No - not quite!
It still kept insisting that something wasn't quite right with the lower part ------ and eventually I had to agree and try to work it out: the last two versions were so very close to being right that I more or less let that guide me, and by doing so I finally realized what the painting was trying to tell me. And this time I know in "my bones" that it is now complete and that the top and the bottom part belong together. I think that the difficulty occurred because the top part simply fell into place by itself very quickly and as I totally fell in love with it, I didn't want to touch it ------------- unfortunately, that left the lower part to be worked on by itself and the problem became to somehow make it complement the upper part without taking over, but remain just a part of a whole - and at the same time make the two belong together. Normally I continue working all over a painting in progress and by doing that it automatically becomes unified and I don't end up with a painting that really has two parts with little connection between them - as happened here where I actually ended up with two unrelated areas on one canvas.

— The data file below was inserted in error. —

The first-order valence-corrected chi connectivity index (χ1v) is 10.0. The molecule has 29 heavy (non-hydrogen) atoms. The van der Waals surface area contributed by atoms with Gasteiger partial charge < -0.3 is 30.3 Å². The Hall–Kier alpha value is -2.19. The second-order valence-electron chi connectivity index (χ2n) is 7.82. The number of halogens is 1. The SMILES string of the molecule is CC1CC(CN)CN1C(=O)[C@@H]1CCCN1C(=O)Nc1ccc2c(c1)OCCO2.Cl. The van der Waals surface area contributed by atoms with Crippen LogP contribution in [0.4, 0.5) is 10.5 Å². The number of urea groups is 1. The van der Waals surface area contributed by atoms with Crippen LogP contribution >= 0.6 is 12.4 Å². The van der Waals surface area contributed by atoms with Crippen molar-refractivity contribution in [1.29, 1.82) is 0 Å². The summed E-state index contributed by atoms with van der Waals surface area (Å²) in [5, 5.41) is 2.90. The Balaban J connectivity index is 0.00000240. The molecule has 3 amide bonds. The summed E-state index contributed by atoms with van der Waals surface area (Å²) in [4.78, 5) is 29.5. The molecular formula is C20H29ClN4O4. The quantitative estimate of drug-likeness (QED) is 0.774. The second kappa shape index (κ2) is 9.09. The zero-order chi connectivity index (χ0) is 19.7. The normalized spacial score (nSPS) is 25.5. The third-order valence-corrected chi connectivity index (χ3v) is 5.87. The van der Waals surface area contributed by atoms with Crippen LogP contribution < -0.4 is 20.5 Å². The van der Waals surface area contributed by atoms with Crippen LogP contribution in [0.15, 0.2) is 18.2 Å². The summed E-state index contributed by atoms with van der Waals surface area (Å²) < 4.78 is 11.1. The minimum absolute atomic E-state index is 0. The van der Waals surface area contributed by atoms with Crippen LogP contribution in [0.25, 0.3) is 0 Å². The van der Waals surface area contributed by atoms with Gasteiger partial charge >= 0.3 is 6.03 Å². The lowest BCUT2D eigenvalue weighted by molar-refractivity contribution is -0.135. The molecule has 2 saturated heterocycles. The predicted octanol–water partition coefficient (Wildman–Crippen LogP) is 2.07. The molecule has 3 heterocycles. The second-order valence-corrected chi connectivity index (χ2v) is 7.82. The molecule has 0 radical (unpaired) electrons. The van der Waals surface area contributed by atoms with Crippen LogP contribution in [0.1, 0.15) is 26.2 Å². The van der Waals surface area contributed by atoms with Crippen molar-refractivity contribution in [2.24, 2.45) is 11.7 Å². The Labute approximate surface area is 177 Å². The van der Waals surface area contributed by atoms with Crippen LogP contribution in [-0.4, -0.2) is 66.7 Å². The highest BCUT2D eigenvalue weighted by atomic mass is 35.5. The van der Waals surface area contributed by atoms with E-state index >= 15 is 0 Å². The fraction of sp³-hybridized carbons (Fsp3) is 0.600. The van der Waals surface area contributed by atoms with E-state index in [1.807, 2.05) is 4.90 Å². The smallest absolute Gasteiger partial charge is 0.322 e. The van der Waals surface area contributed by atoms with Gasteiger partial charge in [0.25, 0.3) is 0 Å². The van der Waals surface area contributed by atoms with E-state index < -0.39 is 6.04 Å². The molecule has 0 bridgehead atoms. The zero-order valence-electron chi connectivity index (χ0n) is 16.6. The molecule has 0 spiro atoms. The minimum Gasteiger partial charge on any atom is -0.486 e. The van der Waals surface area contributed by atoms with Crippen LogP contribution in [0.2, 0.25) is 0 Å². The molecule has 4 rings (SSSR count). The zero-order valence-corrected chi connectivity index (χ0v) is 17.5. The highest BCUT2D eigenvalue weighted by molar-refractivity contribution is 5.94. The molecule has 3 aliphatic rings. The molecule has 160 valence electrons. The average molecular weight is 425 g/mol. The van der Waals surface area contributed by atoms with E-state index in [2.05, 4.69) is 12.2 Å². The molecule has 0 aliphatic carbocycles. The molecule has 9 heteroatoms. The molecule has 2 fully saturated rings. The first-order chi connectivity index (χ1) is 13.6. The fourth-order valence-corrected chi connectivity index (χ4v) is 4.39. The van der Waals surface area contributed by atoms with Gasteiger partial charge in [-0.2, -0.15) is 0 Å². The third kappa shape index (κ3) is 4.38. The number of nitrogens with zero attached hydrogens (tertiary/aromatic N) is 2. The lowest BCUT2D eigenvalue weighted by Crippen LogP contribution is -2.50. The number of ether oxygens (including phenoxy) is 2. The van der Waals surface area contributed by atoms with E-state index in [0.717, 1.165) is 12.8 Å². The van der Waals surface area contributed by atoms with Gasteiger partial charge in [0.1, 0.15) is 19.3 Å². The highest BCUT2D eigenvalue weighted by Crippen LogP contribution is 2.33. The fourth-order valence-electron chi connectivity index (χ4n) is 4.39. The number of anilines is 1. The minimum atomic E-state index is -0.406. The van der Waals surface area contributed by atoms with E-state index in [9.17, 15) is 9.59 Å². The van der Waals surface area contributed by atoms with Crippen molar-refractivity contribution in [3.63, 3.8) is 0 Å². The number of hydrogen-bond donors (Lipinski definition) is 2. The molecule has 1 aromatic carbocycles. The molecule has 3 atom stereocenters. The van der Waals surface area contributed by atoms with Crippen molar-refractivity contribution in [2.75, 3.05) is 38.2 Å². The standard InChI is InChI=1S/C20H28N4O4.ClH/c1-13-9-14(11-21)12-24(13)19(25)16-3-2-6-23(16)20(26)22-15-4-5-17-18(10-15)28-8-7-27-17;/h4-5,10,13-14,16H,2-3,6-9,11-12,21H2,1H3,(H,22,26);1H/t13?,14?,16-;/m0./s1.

Now I think that they flow together naturally and I certainly cannot think of any change that would be beneficial - the other thing is, of course, that one has to stop at some point and no matter how hard I try, I don't think I would be capable of improving it further. There is some truth in the old saying that it is your mistakes you learn from - and I'm glad that I stuck with it and by doing that came to understand why this one ended up being such a struggle, so that I can hopefully avoid getting into the same situation again. The funny thing is, that I have always known in theory that you shouldn't do what I just did - and still I did it!!!